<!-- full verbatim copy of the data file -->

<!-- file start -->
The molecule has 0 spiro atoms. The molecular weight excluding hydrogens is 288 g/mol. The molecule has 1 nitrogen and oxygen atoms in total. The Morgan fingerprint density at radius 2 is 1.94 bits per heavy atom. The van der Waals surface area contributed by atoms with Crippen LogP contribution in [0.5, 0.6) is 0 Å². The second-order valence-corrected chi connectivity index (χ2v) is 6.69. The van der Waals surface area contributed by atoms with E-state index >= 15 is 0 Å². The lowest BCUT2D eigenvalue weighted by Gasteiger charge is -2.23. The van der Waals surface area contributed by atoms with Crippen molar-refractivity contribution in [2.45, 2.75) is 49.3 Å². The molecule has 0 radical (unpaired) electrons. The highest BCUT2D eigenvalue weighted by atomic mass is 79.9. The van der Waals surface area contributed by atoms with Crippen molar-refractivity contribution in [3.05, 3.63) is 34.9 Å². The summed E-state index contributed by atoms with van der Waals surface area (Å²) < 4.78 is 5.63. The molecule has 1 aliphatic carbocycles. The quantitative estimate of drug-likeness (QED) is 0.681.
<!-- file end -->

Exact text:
The molecule has 0 spiro atoms. The molecular weight excluding hydrogens is 288 g/mol. The molecule has 1 nitrogen and oxygen atoms in total. The Morgan fingerprint density at radius 2 is 1.94 bits per heavy atom. The van der Waals surface area contributed by atoms with Crippen LogP contribution in [0.5, 0.6) is 0 Å². The second-order valence-corrected chi connectivity index (χ2v) is 6.69. The van der Waals surface area contributed by atoms with E-state index >= 15 is 0 Å². The lowest BCUT2D eigenvalue weighted by Gasteiger charge is -2.23. The van der Waals surface area contributed by atoms with Crippen molar-refractivity contribution in [2.45, 2.75) is 49.3 Å². The molecule has 0 radical (unpaired) electrons. The highest BCUT2D eigenvalue weighted by atomic mass is 79.9. The van der Waals surface area contributed by atoms with Crippen molar-refractivity contribution in [3.05, 3.63) is 34.9 Å². The summed E-state index contributed by atoms with van der Waals surface area (Å²) < 4.78 is 5.63. The molecule has 1 aliphatic carbocycles. The quantitative estimate of drug-likeness (QED) is 0.681.